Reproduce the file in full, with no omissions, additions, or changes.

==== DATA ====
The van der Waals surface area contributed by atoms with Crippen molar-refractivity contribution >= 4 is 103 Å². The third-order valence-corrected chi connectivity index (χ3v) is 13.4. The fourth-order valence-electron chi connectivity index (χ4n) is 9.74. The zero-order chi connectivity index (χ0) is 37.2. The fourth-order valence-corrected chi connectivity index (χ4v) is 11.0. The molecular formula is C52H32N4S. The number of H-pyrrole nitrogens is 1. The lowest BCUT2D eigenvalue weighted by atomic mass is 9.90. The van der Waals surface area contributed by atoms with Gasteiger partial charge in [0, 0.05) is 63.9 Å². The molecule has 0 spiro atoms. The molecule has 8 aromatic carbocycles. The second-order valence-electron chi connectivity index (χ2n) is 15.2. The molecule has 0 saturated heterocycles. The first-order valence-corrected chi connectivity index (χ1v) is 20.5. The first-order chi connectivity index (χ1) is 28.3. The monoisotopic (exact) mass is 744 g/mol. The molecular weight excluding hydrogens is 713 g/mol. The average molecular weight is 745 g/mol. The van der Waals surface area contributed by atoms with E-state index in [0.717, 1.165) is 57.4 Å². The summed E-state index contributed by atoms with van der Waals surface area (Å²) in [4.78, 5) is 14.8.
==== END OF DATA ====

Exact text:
The van der Waals surface area contributed by atoms with Crippen molar-refractivity contribution >= 4 is 103 Å². The third-order valence-corrected chi connectivity index (χ3v) is 13.4. The fourth-order valence-electron chi connectivity index (χ4n) is 9.74. The zero-order chi connectivity index (χ0) is 37.2. The fourth-order valence-corrected chi connectivity index (χ4v) is 11.0. The molecular formula is C52H32N4S. The number of H-pyrrole nitrogens is 1. The lowest BCUT2D eigenvalue weighted by atomic mass is 9.90. The van der Waals surface area contributed by atoms with Gasteiger partial charge in [0, 0.05) is 63.9 Å². The molecule has 0 spiro atoms. The molecule has 8 aromatic carbocycles. The second-order valence-electron chi connectivity index (χ2n) is 15.2. The molecule has 0 saturated heterocycles. The first-order valence-corrected chi connectivity index (χ1v) is 20.5. The first-order chi connectivity index (χ1) is 28.3. The monoisotopic (exact) mass is 744 g/mol. The molecular weight excluding hydrogens is 713 g/mol. The average molecular weight is 745 g/mol. The van der Waals surface area contributed by atoms with E-state index in [0.717, 1.165) is 57.4 Å². The summed E-state index contributed by atoms with van der Waals surface area (Å²) in [4.78, 5) is 14.8.